The civilian part of a high-profile investigation into the death of an army corporal is coming to an end with no early indications that foul play was involved, sources said.
The probe may be concluded by the end of this week, the sources said, after the military indicted 18 officers over the death of army corporal Hung Chung-chiu (洪仲丘), who died on July 4, just two days before his scheduled discharge.
The defendants, including a one-star brigade commander, were charged with offenses against personal freedom and collective abuse of a subordinate.
The Taoyuan District Prosecutors’ Office was assigned to investigate whether video evidence was destroyed, as tampering with evidence in a criminal case is not an offense covered by military law.
Prosecutors began the probe at the request of the soldier’s family, with the hope of finding out why a surveillance camera installed in a barracks where he was held had stopped recording for about 102 minutes on July 1 and whether the recording would have been incriminating.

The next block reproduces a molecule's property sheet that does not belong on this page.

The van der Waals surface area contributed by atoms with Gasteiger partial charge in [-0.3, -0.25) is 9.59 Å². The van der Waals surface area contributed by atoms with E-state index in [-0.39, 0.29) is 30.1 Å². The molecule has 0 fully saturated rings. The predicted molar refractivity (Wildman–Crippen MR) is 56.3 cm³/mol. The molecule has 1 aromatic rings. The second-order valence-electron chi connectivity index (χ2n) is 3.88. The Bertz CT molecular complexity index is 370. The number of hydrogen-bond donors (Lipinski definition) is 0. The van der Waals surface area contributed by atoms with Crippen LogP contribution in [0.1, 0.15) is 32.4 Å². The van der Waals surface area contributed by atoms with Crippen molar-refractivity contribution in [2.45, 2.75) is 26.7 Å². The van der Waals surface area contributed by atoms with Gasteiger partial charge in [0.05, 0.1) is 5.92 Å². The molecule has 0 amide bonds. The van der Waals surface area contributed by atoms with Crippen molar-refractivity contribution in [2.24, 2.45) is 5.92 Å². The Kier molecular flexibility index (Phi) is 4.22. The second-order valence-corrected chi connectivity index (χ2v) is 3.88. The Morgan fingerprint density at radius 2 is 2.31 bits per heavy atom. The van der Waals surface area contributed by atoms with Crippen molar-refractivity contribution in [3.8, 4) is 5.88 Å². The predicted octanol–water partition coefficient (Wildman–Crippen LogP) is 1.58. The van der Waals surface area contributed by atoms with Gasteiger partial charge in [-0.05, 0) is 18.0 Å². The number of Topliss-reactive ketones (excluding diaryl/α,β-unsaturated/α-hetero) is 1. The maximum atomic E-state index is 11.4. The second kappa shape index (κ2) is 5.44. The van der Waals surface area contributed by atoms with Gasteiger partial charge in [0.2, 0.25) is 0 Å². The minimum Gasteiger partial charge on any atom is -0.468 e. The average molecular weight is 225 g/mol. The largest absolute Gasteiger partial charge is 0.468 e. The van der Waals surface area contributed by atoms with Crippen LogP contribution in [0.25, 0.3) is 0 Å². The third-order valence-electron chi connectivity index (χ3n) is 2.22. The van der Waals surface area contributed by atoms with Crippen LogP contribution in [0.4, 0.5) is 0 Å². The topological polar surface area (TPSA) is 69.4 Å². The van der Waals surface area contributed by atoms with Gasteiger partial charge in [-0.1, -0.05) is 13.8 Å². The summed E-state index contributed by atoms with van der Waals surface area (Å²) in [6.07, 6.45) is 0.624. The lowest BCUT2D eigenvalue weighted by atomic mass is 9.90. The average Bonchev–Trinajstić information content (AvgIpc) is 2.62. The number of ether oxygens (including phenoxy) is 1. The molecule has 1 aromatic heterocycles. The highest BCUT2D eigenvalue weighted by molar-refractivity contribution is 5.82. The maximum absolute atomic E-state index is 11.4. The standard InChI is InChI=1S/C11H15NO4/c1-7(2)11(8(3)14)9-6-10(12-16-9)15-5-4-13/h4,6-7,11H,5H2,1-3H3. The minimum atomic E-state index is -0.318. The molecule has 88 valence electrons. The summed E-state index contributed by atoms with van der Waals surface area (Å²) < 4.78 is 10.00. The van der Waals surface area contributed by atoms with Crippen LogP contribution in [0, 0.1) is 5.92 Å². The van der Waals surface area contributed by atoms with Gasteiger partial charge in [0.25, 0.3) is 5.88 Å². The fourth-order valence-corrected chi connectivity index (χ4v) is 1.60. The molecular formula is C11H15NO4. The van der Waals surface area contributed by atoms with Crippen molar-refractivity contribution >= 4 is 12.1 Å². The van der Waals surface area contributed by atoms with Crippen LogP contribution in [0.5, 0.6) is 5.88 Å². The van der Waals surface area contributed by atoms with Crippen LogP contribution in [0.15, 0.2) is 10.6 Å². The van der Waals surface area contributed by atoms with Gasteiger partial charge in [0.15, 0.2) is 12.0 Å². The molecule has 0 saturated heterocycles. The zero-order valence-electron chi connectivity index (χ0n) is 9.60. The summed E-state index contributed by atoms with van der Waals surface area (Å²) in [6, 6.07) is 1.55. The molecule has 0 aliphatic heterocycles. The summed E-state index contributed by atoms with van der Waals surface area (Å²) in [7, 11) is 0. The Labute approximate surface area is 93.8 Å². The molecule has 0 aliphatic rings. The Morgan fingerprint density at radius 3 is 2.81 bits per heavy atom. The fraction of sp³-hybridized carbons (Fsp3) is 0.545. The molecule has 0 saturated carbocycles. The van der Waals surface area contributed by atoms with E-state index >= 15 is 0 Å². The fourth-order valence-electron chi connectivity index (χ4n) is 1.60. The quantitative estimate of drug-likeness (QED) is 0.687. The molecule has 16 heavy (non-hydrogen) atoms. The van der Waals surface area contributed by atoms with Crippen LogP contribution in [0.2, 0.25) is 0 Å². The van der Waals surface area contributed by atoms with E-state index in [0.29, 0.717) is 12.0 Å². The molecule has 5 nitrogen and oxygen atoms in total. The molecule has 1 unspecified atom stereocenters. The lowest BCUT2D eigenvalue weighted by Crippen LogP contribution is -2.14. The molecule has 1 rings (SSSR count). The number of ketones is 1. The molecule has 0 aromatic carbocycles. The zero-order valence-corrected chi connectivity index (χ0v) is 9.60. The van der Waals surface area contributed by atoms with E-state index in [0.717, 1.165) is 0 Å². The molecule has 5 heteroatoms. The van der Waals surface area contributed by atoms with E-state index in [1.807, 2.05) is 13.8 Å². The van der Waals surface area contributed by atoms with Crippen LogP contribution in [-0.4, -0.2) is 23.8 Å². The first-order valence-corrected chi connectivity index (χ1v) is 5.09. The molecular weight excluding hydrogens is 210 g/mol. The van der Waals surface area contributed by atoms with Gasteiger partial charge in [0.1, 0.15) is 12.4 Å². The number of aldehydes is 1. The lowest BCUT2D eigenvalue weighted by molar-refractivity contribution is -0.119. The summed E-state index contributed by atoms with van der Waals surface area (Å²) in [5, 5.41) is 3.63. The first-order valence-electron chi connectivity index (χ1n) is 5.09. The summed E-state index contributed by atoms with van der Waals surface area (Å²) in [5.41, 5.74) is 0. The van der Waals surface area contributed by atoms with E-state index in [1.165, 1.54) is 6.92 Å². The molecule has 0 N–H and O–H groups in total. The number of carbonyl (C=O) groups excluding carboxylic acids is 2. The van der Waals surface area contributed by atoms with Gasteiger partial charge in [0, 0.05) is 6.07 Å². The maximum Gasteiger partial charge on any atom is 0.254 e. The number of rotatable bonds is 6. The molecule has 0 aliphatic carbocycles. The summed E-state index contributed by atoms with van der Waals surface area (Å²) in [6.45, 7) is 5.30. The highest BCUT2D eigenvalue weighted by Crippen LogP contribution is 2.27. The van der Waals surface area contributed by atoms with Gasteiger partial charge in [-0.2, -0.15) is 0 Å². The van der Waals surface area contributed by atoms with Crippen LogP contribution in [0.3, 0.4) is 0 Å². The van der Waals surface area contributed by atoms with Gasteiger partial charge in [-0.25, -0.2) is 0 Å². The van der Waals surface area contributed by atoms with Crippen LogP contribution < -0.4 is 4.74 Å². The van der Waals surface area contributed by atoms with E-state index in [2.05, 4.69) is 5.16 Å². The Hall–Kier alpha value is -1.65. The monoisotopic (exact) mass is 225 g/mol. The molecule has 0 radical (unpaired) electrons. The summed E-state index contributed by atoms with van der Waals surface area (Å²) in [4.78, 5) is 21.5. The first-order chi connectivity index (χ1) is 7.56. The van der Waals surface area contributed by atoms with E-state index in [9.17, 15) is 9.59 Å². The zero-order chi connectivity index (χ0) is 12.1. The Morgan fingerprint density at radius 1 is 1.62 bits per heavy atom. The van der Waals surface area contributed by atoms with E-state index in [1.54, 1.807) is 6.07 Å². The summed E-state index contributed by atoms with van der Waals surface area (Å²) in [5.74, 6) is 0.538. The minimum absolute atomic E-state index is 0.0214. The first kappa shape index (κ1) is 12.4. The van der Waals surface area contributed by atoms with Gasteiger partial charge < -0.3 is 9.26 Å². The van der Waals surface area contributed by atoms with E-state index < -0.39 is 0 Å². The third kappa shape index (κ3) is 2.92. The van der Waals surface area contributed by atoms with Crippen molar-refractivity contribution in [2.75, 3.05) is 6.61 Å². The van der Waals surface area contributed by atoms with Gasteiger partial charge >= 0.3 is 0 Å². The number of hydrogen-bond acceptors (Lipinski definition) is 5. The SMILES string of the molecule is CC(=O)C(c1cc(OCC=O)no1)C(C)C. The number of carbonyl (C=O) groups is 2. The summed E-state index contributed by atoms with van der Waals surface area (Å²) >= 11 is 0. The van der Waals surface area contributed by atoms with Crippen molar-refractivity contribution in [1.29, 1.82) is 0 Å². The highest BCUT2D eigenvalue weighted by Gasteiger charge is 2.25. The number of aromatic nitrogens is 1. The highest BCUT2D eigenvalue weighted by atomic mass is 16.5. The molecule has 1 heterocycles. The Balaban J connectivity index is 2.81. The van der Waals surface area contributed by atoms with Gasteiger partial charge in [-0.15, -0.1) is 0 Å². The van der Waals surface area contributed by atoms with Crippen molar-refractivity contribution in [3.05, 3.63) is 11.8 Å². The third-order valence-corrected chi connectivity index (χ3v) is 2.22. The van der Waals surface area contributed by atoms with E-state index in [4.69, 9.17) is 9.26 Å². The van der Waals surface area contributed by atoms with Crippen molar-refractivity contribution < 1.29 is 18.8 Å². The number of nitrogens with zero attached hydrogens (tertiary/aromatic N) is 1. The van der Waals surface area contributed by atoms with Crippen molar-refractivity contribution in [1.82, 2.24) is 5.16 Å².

Questioning of some of the accused and witnesses, and an examination of the camera and recorder indicated the surveillance equipment had not been tampered with, sources said.
The intermittent recording may have been caused by wear and tear of the signal cable, which had been exposed to the elements, and there had been similar instances before Hung was put in detention on June 28, the sources said.
The Bureau of Investigation’s examination of the recorder’s disc drive revealed no signs of overwriting of any previously recorded images, the sources said.
The incident has dominated the local news over the past weeks and it resulted in the resignation of the minister of national defense on Monday.